I have never been wetter…. nor had less reason to regret being in that condition. I paused just long enough from rushing to the laptop to take up our conversation, to observe that the trip to have a second conversation with Richard Moore of Children in Crossfire had left a down coat famed for its lightness, weighing in at about 10 sodden pounds.
Richard Moore with His Holiness, the Dalai Lama (Center and Left)
His Holiness, the 14th Dalai Lama tweeted (yes you read that correctly!) of Richard Moore “Whatever Richard says, Listen to him.” So, when you get the chance to do that, in person, you don’t second guess the patron of Children in Crossfire, no matter the Biblical proportions of the Friday morning downpour that proved NYC taxis are indeed water soluble.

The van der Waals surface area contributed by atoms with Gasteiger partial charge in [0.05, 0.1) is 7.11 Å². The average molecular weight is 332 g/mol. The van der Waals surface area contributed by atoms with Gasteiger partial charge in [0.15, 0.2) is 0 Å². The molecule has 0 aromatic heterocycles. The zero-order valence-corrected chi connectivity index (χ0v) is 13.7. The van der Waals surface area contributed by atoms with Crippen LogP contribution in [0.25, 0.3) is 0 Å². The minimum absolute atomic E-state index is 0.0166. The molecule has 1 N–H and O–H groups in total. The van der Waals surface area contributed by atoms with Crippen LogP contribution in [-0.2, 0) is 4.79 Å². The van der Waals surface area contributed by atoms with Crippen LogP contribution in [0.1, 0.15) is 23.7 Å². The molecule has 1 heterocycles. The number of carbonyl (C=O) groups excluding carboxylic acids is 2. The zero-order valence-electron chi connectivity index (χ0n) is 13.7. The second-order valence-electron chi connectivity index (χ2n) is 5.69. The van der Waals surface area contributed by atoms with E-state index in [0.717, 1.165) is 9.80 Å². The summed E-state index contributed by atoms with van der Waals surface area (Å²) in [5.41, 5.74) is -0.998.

No Israelite who crossed the Red Sea, dry-shod, to reach the promised land, was more fortunate than I, when gifted with an invitation to attend a May 3 voyage of discovery issued by Barbara Jones, Ireland’s Consul General in New York.
Richard Moore and Barbara Jones
She greeted guests, saying “One of the things people talk about is 800 hundred years of oppression in Ireland due to colonization. Now that we have peace in Ireland, thanks to the Good Friday Agreement, I look forward to a distant future when people talk about Ireland and our 800 hundred years of reconciliation. We are at the start of an amazing journey of learning to live together, to respect our differences and to forgive each other in Ireland and in Europe, Richard’s story and vision lead us onto that path. “